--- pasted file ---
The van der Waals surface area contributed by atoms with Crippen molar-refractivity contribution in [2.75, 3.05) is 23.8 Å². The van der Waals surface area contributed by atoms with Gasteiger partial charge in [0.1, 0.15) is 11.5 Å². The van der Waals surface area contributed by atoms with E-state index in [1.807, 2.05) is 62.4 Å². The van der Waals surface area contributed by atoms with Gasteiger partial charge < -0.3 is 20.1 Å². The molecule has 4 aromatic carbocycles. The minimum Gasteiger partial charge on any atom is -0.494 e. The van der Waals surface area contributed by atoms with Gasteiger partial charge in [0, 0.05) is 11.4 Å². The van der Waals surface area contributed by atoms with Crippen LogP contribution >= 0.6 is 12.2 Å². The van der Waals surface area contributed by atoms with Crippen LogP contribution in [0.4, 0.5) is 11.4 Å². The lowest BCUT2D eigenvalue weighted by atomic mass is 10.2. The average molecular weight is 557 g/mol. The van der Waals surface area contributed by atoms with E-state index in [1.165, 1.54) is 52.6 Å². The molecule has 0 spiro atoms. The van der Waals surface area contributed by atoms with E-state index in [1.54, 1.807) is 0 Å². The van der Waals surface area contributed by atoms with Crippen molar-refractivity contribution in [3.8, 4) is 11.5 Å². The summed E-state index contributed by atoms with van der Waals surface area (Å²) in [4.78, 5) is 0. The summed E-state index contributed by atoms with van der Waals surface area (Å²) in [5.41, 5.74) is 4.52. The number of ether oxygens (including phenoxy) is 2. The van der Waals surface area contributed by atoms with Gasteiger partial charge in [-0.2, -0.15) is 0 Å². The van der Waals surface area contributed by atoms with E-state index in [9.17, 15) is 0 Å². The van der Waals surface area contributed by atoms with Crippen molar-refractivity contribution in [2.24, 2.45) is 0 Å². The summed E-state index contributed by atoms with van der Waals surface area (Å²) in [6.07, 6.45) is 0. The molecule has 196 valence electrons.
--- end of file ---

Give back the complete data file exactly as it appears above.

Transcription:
The van der Waals surface area contributed by atoms with Crippen molar-refractivity contribution in [2.75, 3.05) is 23.8 Å². The van der Waals surface area contributed by atoms with Gasteiger partial charge in [0.1, 0.15) is 11.5 Å². The van der Waals surface area contributed by atoms with E-state index in [1.807, 2.05) is 62.4 Å². The van der Waals surface area contributed by atoms with Gasteiger partial charge < -0.3 is 20.1 Å². The molecule has 4 aromatic carbocycles. The minimum Gasteiger partial charge on any atom is -0.494 e. The van der Waals surface area contributed by atoms with Gasteiger partial charge in [0, 0.05) is 11.4 Å². The van der Waals surface area contributed by atoms with Crippen LogP contribution >= 0.6 is 12.2 Å². The van der Waals surface area contributed by atoms with Crippen LogP contribution in [0.4, 0.5) is 11.4 Å². The lowest BCUT2D eigenvalue weighted by atomic mass is 10.2. The average molecular weight is 557 g/mol. The van der Waals surface area contributed by atoms with E-state index in [1.165, 1.54) is 52.6 Å². The molecule has 0 spiro atoms. The van der Waals surface area contributed by atoms with E-state index in [1.54, 1.807) is 0 Å². The van der Waals surface area contributed by atoms with Crippen molar-refractivity contribution in [3.8, 4) is 11.5 Å². The summed E-state index contributed by atoms with van der Waals surface area (Å²) in [4.78, 5) is 0. The summed E-state index contributed by atoms with van der Waals surface area (Å²) in [5.41, 5.74) is 4.52. The number of ether oxygens (including phenoxy) is 2. The van der Waals surface area contributed by atoms with Gasteiger partial charge in [-0.2, -0.15) is 0 Å². The van der Waals surface area contributed by atoms with E-state index in [9.17, 15) is 0 Å². The van der Waals surface area contributed by atoms with Crippen molar-refractivity contribution in [2.24, 2.45) is 0 Å². The summed E-state index contributed by atoms with van der Waals surface area (Å²) in [6.07, 6.45) is 0. The molecule has 196 valence electrons.